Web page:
A first-half try from British & Irish Lion Keith Earls proved to be the difference as Ireland booked their place in the Rugby World Cup quarter-finals by overcoming a spirited Italy side in London.
Well beaten by France and having limped past Canada, Jacques Brunel’s Italy arrived at the Olympic Stadium knowing only victory would suffice to keep their World Cup alive.
And, despite an Earls try, they were well in the contest at the break as captain Sergio Parisse’s return to the starting XV prompted an immediate spike in their power and nous up front.
Ireland, meanwhile, had come into the game with a pair of five-point hauls against Canada and Romania but this performance was far from a perfect ten.
But it mattered little in the end for Ireland, who won 16-9 and now turn their attentions to France next weekend, when victory will see them top the pool.
Parisse, who missed each of Italy’s opening two games with a calf problem, showed a bit of ring rust with an early knock-on, while Gonzalo Garcia was forced to hobble off after just three minutes, but the Azzurri didn’t appear deterred.
Indeed, it took Ireland a while to find their feet but when they did, they opened the scoring, Lions fly-half Jonathan Sexton finding his way into the Italian 22 with a clean break before tapping a simple penalty between the uprights.
And when Jamie Heaslip was caught off his feet after 14 minutes, Tommaso Allan – from the Irish 22 and just to the left of the posts – restored parity.
The Irish class showed, however, on 20 minutes when, following a cute Conor Murray kick and a stolen lineout, smart work from Sexton and Robbie Henshaw sent Earls over to become Ireland’s all-time leading World Cup try-scorer.
Sexton converted but when Giovanbattista Venditti powered towards Ireland’s 22 and the men in green failed to roll away, Allan slotted his second penalty.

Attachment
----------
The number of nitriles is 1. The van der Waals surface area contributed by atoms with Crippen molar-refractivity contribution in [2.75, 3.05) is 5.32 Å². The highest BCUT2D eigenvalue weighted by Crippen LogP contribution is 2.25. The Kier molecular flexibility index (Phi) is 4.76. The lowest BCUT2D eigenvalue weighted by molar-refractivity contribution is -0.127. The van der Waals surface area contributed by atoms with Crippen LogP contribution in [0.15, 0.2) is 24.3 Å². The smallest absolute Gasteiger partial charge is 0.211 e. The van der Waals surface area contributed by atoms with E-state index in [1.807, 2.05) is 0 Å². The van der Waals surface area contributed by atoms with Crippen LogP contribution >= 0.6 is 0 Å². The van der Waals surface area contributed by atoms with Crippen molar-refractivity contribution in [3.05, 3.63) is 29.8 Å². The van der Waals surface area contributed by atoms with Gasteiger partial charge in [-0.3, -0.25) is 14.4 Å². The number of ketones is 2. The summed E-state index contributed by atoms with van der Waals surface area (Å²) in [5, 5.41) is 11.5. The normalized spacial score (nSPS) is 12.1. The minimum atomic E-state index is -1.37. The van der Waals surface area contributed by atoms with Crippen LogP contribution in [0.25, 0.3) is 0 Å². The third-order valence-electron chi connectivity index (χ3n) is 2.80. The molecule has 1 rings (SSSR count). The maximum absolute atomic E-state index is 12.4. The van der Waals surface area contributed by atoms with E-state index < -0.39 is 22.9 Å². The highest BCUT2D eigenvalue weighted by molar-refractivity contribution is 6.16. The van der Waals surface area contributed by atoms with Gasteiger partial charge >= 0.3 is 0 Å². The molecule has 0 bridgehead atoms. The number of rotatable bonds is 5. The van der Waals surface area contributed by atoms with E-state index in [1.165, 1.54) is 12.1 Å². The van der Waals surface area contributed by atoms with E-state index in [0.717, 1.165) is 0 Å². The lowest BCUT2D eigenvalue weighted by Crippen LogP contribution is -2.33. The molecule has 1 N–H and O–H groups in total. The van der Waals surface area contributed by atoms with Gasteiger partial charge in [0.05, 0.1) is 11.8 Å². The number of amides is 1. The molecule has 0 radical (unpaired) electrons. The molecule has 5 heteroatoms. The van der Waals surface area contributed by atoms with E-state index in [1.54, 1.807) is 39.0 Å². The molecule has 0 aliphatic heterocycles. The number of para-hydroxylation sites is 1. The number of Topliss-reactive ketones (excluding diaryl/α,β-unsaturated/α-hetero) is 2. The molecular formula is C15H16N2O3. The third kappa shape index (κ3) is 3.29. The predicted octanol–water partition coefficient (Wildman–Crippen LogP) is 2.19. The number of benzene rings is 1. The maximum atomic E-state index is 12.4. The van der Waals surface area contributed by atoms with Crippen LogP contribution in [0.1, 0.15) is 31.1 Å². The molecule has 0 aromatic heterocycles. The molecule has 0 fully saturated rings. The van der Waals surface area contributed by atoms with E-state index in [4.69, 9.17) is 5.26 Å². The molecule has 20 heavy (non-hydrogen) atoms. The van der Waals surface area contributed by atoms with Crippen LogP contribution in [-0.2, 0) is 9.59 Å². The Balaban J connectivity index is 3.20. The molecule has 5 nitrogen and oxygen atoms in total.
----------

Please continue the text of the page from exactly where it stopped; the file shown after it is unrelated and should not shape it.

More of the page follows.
He turned down a third pop at the posts on 28 minutes, however, and opted for touch instead, only for another stolen lineout to turn the tide.
Sexton then struck the post with a long-range penalty, before a mammoth defensive shift from the Italian pack – expertly led by Parisse – took them into the break just four points behind.
Iain Henderson charged down an Allan clearance shortly after the break to pique the interest of the Irish support but Parisse calmed things down with a composed touch-finder.
The Italy skipper continued his all-action display by moving into the centres and recycling for Josh Furno to bear down on the line, but Peter O’Mahony came across and put him into touch.
Allan’s third penalty reduced the gap to one, after a destructive rolling maul caused all manner of problems for the men in green, while Sexton responded in kind five minutes later.
Sexton’s third penalty, after Allan failed to roll away, went some way to easing the nerves of the increasingly-anxious Irish support. Parisse’s exit, prompting a standing ovation from Ireland and Italy fans alike, had a similar effect.
Carlo Canna – on for Allan – missed a long-range penalty but Ireland were soon down to 14, O’Mahony’s game over after 72 minutes when he was shown a yellow card for charging into a ruck shoulder-first.
But Ireland showed their experience in the latter stages and, despite seeing Sexton miss a late penalty, snuffed out any final hopes of an Italian upset.